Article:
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  • Moira Lockwood

Water Day Fosters Awareness and Change

Students carry water from the lake to purify. All photos by Kelley Cuneo.

Water is a resource we take for granted every single day, from tasks as simple as brushing your teeth, cooking a meal, and even just filling up your pet’s water bowl. According to the United Nations, 2.1 billion people lack clean and safe water; however, most days this issue doesn’t cross our minds. On March 20th, the Upper School of Athens Academy celebrated Global Issues Day, focusing on water. The day highlighted water issues with a variety of educational activities, such as building a rain garden and constructing model aqueducts. Throughout the day, students spread out around the campus working in lakes, streams, and gardens.

Grant Brown, Mrs. NeSmith, Franklin Burns, Wyatt Smith, and Cole Reynolds construct a rain garden.

Global Issues Day was held to educate students and teachers about our water consumption and how to be more environmentally conscious. Ingrid Nilsson, a freshman who participated in river ecology and water testing, commented, “I don’t think many people generally think about their water consumption and where it comes from.” Another Athens Academy student, Danielle Norris, a sophomore, stated while testing iron levels in water, “I think I will definitely try and change my water habits and bring that upon my family and friends.” This is an important attitude to take away from Global Issues Day.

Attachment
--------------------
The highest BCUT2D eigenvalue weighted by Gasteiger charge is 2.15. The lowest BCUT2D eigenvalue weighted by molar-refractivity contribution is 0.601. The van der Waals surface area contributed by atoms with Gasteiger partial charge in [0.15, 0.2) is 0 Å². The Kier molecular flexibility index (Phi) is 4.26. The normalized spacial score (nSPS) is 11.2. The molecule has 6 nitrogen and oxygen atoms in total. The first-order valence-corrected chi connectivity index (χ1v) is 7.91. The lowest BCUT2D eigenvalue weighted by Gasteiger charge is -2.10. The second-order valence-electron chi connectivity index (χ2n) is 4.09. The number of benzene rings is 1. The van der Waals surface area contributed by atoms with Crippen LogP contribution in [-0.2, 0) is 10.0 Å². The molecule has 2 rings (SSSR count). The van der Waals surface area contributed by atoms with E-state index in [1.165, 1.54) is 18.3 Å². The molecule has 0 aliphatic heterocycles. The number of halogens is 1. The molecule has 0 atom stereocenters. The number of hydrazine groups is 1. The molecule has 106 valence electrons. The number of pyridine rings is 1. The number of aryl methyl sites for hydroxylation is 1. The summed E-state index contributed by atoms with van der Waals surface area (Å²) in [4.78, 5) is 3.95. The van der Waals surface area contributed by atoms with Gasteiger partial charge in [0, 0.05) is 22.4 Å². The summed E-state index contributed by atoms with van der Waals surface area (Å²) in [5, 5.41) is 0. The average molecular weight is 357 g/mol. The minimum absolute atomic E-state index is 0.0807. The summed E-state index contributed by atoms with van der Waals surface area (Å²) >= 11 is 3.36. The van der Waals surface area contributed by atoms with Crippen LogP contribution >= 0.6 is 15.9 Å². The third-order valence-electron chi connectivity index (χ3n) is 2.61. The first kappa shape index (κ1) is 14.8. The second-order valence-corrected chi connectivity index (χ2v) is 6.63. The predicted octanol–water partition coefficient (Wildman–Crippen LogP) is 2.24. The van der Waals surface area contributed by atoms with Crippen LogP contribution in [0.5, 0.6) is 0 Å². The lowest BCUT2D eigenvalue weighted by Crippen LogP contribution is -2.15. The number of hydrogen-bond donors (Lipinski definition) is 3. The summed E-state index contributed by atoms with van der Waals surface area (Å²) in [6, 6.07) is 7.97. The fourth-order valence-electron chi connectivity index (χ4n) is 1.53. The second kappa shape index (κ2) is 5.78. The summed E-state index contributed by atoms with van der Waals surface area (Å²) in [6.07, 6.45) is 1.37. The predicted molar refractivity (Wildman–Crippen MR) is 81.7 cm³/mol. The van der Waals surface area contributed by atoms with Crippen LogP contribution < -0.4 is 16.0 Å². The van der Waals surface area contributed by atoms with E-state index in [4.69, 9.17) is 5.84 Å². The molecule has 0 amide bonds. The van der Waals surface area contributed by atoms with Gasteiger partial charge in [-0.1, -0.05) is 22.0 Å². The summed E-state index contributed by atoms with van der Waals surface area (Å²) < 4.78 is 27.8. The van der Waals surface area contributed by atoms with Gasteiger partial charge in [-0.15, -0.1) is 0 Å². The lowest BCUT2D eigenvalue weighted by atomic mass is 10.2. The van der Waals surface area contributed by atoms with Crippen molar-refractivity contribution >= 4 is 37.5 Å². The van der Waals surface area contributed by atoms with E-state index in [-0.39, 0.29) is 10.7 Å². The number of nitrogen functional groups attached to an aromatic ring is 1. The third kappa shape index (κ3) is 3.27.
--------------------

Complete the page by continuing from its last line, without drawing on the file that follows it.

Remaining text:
Anna Barkley, Harper Purcell, Chloe Sears, and Liza Boswell taste-test water.

Although Athens Academy is only one school, it has a greater impact than people expect. Dr. Marshall Shepherd, professor at the University of Georgia’s Department of Geography and former president of the American Meteorological Society, came to speak to the students of Athens Academy. He said something that opened many students’ minds: “Just the existence of Athens Academy changes the whole water cycle.” Students and faculty faced that issue with a hands-on approach and began studying aquatic critters from their very own creek, building rain barrels, and creating water art. Ella Peters, a sophomore who designed water art, said that she was “excited to change the world,” and certainly the school community was changed by Global Issues Day.

Kate Williams searches for contaminants in the pond by the Science & Art building.

Athens Academy has made its community more aware of the global water shortage. Not only were their mindsets altered, the campus itself was changed by the hard work of the community by creating gardens and other structures and increasing water conservation on campus. This hands-on approach taught students practical skills and made water scarcity a more tangible issue. Changing the world starts with changing yourself, and Athens Academy was the change it wanted to see.